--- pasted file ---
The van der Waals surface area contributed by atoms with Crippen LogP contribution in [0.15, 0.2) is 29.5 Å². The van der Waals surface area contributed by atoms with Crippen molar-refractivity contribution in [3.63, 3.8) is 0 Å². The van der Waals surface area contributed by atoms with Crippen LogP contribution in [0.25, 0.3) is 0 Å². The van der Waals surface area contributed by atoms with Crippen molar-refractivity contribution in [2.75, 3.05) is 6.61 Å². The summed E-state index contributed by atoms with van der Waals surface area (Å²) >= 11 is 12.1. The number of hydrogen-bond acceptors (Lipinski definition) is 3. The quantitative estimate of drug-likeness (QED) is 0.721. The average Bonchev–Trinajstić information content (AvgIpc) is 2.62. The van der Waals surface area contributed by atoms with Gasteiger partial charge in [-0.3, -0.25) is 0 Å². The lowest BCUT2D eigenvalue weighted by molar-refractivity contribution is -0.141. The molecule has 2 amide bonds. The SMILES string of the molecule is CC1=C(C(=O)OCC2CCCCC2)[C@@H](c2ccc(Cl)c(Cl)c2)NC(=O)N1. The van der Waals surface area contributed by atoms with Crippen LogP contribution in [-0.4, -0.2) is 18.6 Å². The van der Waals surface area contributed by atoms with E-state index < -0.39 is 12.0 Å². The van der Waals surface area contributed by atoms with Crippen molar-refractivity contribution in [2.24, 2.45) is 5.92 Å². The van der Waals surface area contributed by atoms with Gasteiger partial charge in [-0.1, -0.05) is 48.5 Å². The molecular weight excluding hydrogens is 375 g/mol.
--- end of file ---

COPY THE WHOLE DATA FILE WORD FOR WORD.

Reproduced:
The van der Waals surface area contributed by atoms with Crippen LogP contribution in [0.15, 0.2) is 29.5 Å². The van der Waals surface area contributed by atoms with Crippen molar-refractivity contribution in [3.63, 3.8) is 0 Å². The van der Waals surface area contributed by atoms with Crippen LogP contribution in [0.25, 0.3) is 0 Å². The van der Waals surface area contributed by atoms with Crippen molar-refractivity contribution in [2.75, 3.05) is 6.61 Å². The summed E-state index contributed by atoms with van der Waals surface area (Å²) >= 11 is 12.1. The number of hydrogen-bond acceptors (Lipinski definition) is 3. The quantitative estimate of drug-likeness (QED) is 0.721. The average Bonchev–Trinajstić information content (AvgIpc) is 2.62. The van der Waals surface area contributed by atoms with Gasteiger partial charge in [-0.3, -0.25) is 0 Å². The lowest BCUT2D eigenvalue weighted by molar-refractivity contribution is -0.141. The molecule has 2 amide bonds. The SMILES string of the molecule is CC1=C(C(=O)OCC2CCCCC2)[C@@H](c2ccc(Cl)c(Cl)c2)NC(=O)N1. The van der Waals surface area contributed by atoms with Crippen LogP contribution in [-0.4, -0.2) is 18.6 Å². The van der Waals surface area contributed by atoms with E-state index < -0.39 is 12.0 Å². The van der Waals surface area contributed by atoms with Crippen molar-refractivity contribution in [2.24, 2.45) is 5.92 Å². The van der Waals surface area contributed by atoms with Gasteiger partial charge in [-0.1, -0.05) is 48.5 Å². The molecular weight excluding hydrogens is 375 g/mol.